Their alternate idea is for a Supreme Agricultural Appeal Panel (SAAP) to consider instances where the Independent Panel at Stage 2 review has recommended in favour of the claimant, only for DAERA to either not accept that recommendation in full, or in part.
Their initial proposal is that the SAAP only consider cases where the quantum of the claim is over £5,000.
The proposed cost for the applicant is £1,500, and not refundable
The five-member panel would be made up of people from a farming and legal background, and make a final “binding decision” within 90 days of hearing a case.
The proposed cost for the applicant is £1,500, and not refundable. Both the applicant, and DAERA officials involved in making the decision at Stage 2 review would give evidence to the panel.
Unlike the current Stage 2 process where an applicant can only introduce new evidence in exceptional circumstances, the SAAP would accept new evidence from either side up to 30 days pre-hearing.
While the £1,500 cost might be offputting for some, the cases taken by the UFU and Barnwell Farms, show that a judicial review can end up costing substantially more.
Even though Barnwell Farms, and the UFU (in two cases relating to a pollution incident on the farm of former president, Ian Marshall), both won, they were not able to recover all their legal expenses.
At present, a claimant is charged £200 if they want to have their case heard by a two-member Independent Panel at Stage 2 review.
However, DAERA estimates that the actual cost of each assessment (once staff time is added in) is in the region of £600.
A five-member SAAP would inevitably cost more than a Stage 2 review, but for all parties concerned, the financial outlay would be insignificant when compared to a Judicial Review.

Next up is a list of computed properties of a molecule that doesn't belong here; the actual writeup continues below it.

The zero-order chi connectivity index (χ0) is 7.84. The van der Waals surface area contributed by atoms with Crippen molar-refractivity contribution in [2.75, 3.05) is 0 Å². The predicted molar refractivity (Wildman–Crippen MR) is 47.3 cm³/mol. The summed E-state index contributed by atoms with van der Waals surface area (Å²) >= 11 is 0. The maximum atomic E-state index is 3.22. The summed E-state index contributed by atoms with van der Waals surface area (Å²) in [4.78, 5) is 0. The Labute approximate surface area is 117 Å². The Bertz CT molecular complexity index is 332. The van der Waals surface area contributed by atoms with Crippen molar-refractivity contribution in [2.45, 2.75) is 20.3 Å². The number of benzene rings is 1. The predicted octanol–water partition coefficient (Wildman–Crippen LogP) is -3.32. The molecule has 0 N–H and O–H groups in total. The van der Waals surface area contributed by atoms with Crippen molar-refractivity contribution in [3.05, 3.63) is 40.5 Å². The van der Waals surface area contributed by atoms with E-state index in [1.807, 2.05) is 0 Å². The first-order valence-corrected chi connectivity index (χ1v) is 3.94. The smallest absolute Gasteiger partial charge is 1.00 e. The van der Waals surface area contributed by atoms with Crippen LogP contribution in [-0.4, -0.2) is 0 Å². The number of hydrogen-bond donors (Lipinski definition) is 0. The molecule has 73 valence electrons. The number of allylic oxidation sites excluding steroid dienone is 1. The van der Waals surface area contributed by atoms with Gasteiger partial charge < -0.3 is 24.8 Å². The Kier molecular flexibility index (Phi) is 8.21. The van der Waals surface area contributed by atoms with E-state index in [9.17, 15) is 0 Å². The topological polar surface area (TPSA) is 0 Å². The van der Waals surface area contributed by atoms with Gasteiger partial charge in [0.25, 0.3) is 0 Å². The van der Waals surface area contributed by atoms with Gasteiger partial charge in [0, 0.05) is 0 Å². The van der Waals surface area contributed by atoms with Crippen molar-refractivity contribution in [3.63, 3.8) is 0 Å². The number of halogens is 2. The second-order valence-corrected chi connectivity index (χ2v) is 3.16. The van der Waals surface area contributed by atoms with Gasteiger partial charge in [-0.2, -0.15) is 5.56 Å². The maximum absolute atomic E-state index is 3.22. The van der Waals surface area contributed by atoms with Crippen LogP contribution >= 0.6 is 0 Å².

As highlighted in the Irish Farmers Journal dated 12 December 2020, there are up to 50 cases since 2015 where DAERA did not accept (either in full or in part) a recommendation of the Independent Panel at Stage 2 review.
In the document submitted to MLAs at Stormont, O’Brien and Little put forward options as to how these cases could be dealt with.
The first is to do nothing, as ultimately the law cannot operate retrospectively.
It will also be up to MLAs to decide what the cut-off date for historic cases actually is
Alternatively, O’Brien and Little point out that MLAs could decide to act on a voluntary basis, perhaps requesting that DAERA revisit cases and accept recommendations made by the Independent Panel.
The remaining option is to allow claimants to make their case to the newly constituted Supreme Agricultural Appeal Panel.
Either way, the onus is on claimants to come forward before the end of March 2021, either by approaching a farm lobby organisation or local agricultural consultant.
Mr Mercer QC described the Barnwell Farms case as a ‘sparkling result’
It will also be up to MLAs to decide what the cut-off date for historic cases actually is – one suggestion is that they could look at those with a final decision made by DAERA after Stormont collapsed in early 2017 (when former Minister Michelle McIlveen left her post).
DAERA instinct to “batten down the hatches”
As highlighted in previous articles, Strangford MP Jim Shannon has been working behind the scenes on behalf on his constituents, the Calvert family, to try to ensure they recover costs.
He is keen that other farmers do not end up in a similar situation, and believes that comments made to him by Hugh Mercer QC, the Senior Counsel in both the Barnwell Farms case, and all three UFU Judicial Reviews, are relevant.
“Mr Mercer QC described the Barnwell Farms case as a ‘sparkling result’ but points out that DAERA’s instinct when challenged has consistently been to batten down the hatches, rather than consider, with an open mind, whether the original decision is suspect. The reflex within DAERA has been to assume that DAERA is right, and that is not always the case,” Shannon told the Irish Farmers Journal.
Shannon is also critical of the amount of taxpayer’s money spent on Judicial Reviews by DAERA, and intends raising his concerns to the Comptroller and Auditor General in NI, Kieran Donnelly.